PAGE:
Mutational Spectra Provide Insight into the Mechanisms Bridging DNA Damage to Genetic Disease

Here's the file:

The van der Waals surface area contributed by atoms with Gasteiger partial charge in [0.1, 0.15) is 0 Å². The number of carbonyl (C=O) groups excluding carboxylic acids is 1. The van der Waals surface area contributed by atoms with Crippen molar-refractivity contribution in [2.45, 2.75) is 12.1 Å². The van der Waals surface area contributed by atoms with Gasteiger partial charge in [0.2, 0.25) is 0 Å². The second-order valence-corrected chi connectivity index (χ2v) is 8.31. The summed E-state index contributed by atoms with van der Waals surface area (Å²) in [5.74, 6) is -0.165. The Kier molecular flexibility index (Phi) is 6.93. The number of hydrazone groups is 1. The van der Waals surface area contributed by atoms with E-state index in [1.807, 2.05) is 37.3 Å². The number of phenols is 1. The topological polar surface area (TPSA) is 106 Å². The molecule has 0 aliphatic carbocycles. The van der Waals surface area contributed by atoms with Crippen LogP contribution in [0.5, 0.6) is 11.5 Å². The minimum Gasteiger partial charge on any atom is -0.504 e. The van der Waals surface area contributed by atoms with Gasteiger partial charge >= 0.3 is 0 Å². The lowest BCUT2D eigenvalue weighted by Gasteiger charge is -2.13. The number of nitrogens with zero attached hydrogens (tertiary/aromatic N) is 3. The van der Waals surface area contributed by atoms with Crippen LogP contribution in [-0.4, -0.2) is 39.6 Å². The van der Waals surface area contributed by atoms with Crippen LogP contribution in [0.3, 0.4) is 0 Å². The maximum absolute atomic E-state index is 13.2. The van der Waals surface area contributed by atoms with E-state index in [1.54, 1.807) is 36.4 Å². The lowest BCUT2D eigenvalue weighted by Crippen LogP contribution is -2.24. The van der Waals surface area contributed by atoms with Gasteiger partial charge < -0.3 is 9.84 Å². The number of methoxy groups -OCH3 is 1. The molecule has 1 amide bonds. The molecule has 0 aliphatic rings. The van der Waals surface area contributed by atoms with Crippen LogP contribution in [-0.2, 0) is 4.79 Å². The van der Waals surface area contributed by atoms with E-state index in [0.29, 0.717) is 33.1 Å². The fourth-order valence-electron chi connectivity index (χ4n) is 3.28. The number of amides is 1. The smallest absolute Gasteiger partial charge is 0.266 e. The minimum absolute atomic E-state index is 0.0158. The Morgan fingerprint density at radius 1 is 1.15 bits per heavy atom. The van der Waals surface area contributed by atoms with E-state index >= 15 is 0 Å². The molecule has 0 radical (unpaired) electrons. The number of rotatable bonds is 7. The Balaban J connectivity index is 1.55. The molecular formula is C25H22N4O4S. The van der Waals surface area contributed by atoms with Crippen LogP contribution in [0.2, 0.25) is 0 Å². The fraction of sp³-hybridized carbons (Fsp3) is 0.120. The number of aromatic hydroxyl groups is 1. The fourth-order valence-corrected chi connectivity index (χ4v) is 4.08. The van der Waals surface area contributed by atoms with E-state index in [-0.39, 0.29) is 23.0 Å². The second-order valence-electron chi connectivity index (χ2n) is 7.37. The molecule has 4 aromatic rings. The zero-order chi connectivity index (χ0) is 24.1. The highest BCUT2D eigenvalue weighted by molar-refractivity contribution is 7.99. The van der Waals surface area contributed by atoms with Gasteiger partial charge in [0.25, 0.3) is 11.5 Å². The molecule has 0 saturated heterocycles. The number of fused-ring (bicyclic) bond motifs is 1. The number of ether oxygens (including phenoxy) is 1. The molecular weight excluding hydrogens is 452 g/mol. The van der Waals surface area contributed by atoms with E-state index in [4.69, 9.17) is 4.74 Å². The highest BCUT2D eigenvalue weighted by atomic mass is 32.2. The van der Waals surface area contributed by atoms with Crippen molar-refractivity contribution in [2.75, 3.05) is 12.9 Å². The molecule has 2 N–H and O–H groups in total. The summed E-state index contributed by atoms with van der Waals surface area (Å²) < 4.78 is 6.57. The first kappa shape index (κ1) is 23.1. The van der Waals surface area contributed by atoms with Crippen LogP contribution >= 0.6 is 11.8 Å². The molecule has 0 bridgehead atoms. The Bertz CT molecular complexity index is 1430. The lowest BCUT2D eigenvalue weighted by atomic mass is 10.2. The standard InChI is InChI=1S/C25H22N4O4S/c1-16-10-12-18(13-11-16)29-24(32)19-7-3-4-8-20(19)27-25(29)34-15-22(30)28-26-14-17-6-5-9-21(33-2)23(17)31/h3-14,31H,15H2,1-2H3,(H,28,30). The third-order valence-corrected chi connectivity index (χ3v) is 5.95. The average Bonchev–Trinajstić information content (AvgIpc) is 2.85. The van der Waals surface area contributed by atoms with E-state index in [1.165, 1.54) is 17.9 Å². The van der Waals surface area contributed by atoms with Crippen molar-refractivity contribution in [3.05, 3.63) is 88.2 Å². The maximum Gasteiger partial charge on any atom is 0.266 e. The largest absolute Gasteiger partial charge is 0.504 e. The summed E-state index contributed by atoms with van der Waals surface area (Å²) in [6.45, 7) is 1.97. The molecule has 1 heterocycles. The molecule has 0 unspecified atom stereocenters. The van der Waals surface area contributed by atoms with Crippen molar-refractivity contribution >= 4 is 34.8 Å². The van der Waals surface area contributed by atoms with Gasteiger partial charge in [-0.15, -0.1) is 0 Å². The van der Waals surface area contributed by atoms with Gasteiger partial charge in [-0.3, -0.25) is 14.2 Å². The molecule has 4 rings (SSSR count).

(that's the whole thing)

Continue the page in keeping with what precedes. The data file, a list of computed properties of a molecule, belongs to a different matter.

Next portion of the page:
With every replication, mammalian genomes accumulate point mutations in patterns that reflect the local chemical activity of intrinsic and extrinsic mutagenic processes. Over generations of cell replications, these patterns become a historical record of the identity and duration of past and ongoing chemical and biochemical perturbations capable of leaving mutational scars, such as environmental agent exposure, pathogen infection, inflammation or metabolic stress. Decoding these mutational records can provide insight into the causes and mechanisms of genetic diseases. Moreover, this record can provide clinically relevant information such as biomarkers of exposure, of disease progression, and of response to therapy. Furthermore, the records can also help to identify novel, actionable targets for intervention. Mechanistically, point mutations accumulate in sequence context-dependent patterns known as mutational spectra that reflect: 1) patterns of DNA damage formation; 2) activity of DNA repair; and 3) the aftermath of replication across DNA damage. Most individual forms of DNA damage lead to characteristic mutational spectra. This Chapter provides a summary of the mutational signatures extracted from large scale sequencing efforts in human cancer, and a closer look at the mutational patterns induced by several environmental carcinogens, highlighting the mechanistic steps that contribute to the observed mutational distributions.